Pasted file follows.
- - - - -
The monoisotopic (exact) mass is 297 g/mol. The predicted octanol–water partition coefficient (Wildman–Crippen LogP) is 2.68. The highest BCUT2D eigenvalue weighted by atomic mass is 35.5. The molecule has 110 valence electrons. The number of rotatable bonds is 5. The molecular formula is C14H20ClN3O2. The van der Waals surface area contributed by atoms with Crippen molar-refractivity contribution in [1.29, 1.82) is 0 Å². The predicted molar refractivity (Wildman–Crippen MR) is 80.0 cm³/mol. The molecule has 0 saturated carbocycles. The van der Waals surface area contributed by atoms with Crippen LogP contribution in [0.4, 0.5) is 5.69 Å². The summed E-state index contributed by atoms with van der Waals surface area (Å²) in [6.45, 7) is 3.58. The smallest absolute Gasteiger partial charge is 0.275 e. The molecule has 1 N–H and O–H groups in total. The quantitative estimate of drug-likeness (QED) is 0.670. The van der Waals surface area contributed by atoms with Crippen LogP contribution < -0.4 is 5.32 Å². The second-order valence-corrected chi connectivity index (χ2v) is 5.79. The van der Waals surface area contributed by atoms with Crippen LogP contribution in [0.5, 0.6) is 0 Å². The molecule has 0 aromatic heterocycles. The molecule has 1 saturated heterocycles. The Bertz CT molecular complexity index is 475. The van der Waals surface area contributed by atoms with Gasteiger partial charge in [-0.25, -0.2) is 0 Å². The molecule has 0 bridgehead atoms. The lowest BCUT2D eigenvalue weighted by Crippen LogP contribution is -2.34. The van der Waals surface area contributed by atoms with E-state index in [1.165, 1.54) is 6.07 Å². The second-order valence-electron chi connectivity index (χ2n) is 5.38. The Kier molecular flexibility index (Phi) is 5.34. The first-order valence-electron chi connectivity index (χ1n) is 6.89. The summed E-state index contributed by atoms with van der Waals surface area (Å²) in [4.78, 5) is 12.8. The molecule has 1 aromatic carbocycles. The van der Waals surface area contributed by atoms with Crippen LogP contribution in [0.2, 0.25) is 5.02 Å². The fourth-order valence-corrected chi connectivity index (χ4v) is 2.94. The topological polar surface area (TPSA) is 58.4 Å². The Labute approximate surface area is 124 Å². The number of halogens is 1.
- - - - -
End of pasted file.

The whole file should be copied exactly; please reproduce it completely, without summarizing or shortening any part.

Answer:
The monoisotopic (exact) mass is 297 g/mol. The predicted octanol–water partition coefficient (Wildman–Crippen LogP) is 2.68. The highest BCUT2D eigenvalue weighted by atomic mass is 35.5. The molecule has 110 valence electrons. The number of rotatable bonds is 5. The molecular formula is C14H20ClN3O2. The van der Waals surface area contributed by atoms with Crippen molar-refractivity contribution in [1.29, 1.82) is 0 Å². The predicted molar refractivity (Wildman–Crippen MR) is 80.0 cm³/mol. The molecule has 0 saturated carbocycles. The van der Waals surface area contributed by atoms with Crippen LogP contribution in [0.4, 0.5) is 5.69 Å². The summed E-state index contributed by atoms with van der Waals surface area (Å²) in [6.45, 7) is 3.58. The smallest absolute Gasteiger partial charge is 0.275 e. The molecule has 1 N–H and O–H groups in total. The quantitative estimate of drug-likeness (QED) is 0.670. The van der Waals surface area contributed by atoms with Crippen LogP contribution < -0.4 is 5.32 Å². The second-order valence-corrected chi connectivity index (χ2v) is 5.79. The van der Waals surface area contributed by atoms with Crippen LogP contribution in [0.5, 0.6) is 0 Å². The molecule has 0 aromatic heterocycles. The molecule has 1 saturated heterocycles. The Bertz CT molecular complexity index is 475. The van der Waals surface area contributed by atoms with Gasteiger partial charge in [-0.25, -0.2) is 0 Å². The molecule has 0 bridgehead atoms. The lowest BCUT2D eigenvalue weighted by Crippen LogP contribution is -2.34. The van der Waals surface area contributed by atoms with E-state index in [1.165, 1.54) is 6.07 Å². The second-order valence-electron chi connectivity index (χ2n) is 5.38. The Kier molecular flexibility index (Phi) is 5.34. The first-order valence-electron chi connectivity index (χ1n) is 6.89. The summed E-state index contributed by atoms with van der Waals surface area (Å²) in [4.78, 5) is 12.8. The molecule has 1 aromatic carbocycles. The van der Waals surface area contributed by atoms with Crippen LogP contribution in [0.2, 0.25) is 5.02 Å². The fourth-order valence-corrected chi connectivity index (χ4v) is 2.94. The topological polar surface area (TPSA) is 58.4 Å². The Labute approximate surface area is 124 Å². The number of halogens is 1.